NEW YORK, N.Y. (SatireWire.com) — Sensitive to claims they no longer prepare students for the real world, universities across the country today unveiled a new type of degree – the Bachelor of Whatever (B.W.), where students select their own courses, track their own progress, test and grade themselves, graduate Magna Cum Laude, and whatever it doesn’t matter there aren’t any jobs.

Unlike their unrealistic B.A. counterparts, graduates with a B.W. degree will expect the summer job they had in high school to be the best job they'll ever get.

“As educators, we must prepare people for life after college,” said New York University Dean Arnistan Bright. “Right now, about half of new college graduates are either unemployed or underemployed, so students with a B.W. will have a leg-up on the ladder to success, which they are taught has only one rung and tops out at cashier.”
“It’s really about expectations and ‘Can I find work in my chosen field?’” said University of Colorado admissions officer Kylie Scott. “People with a Bachelor of Science expect to take that job. People with a Bachelor of Arts hope to take that job. People with a Bachelor of Whatever will gladly take your order.”
The traditional B.A. and B.S. will still exist, but several of their majors will now be included under the B.W., including art history, philosophy, communications, anthropology, literature, graphic design, and hospitality management. The B.W. degree will also take at least five years, as students will spend three semesters doing internships at fast food restaurants, telemarketing firms, and Goldman Sacks – a grocery bagging trainee program.
The B.W., however, is not the only change on the horizon in higher education. With college costs well above $200,000 for a four-year degree, the University of California system says it will introduce a half-price “budget” degree, a slimmed-down version of college consisting of drinking, awkward sex, two math classes and intramural Frisbee – or roughly the equivalent of four years at the University of Miami.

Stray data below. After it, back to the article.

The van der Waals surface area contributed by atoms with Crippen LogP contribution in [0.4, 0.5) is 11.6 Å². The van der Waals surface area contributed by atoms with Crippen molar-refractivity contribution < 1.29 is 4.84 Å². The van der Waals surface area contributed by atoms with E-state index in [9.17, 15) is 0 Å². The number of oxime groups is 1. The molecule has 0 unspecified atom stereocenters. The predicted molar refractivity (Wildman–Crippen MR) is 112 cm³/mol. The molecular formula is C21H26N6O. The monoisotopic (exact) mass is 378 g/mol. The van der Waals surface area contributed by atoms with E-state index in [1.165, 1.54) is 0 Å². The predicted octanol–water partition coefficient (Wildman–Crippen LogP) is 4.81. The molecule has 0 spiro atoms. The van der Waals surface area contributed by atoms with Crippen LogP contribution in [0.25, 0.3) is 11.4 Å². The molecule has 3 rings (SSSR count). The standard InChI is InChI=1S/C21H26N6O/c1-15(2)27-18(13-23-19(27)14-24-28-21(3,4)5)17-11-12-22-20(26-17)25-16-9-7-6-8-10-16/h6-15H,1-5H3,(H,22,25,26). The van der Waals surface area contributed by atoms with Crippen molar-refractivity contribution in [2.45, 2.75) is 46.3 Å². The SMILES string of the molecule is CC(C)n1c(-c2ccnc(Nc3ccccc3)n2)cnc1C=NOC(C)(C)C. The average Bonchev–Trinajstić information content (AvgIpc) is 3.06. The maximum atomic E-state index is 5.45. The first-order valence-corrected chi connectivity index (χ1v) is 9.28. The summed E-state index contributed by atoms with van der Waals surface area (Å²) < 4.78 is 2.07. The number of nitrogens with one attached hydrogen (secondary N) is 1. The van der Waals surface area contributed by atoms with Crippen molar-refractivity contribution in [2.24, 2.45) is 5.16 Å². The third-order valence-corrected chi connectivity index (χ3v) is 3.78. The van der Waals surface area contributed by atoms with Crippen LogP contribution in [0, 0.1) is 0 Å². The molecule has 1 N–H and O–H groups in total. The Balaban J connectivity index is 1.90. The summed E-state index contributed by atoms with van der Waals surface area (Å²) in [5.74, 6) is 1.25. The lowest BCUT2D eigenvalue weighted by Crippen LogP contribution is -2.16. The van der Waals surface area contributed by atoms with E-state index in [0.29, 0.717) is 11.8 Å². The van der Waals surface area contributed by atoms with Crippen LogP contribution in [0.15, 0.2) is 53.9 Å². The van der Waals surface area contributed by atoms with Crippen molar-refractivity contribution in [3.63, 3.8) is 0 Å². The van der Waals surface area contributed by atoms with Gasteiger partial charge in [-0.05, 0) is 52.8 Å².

Hampden-Sydney College in Virginia, meanwhile, will offer a B.D., or Bachelor of Debt, including a class in which students lay on the floor under a 500-pound weight just to see what the rest of their lives will be like. Boston University will, appropriately, offer a B.U., or Bachelor of Underemployment, which includes a 10-year, non-paying, post-graduate internship, and course offerings such as, “From Totem Pole to Stripper Pole – Finally making money with your anthropology degree.”
And while other schools trial alternative degrees such as Bachelor of Drive-Thru Windowing, (B.D.T.W.), Bachelor of Financial Dependency (B.F.D.), and Bachelor of Utter Hopelessness (B.U.H.), Northwestern University this month will award its first B.L.Y.P.B.s (Bachelor of Living in Your Parent’s Basement).
Unlike a degree in architecture or theater arts, the BLYPB is useful, offering real-world courses for graduates destined to live underground at home.
“A lot of my peers spent a quarter-million dollars and don’t know why,” said Shannon Cabot, who will earn a BLYPB at Northwestern. “But I know what I got for my money. I learned how to consolidate my personal belongings into one corner, how to use bleach in the fight against mold, how to identify various kinds of spiders, how to turn my old dorm refrigerator into a sump pump, and how to tell my stoned friends to watch their heads at the top of the stairs.”
Cabot, who does not have a job lined up so far, said she plans to spend the next several years going on job interviews, recognizing edible fungi, and attempting to sell her screenplay The Parent Tap, a movie about a pair of 20-something twins separated at birth who try to reunite their divorced parents so they can tap them up for the money they’ll save as a married couple filing jointly.
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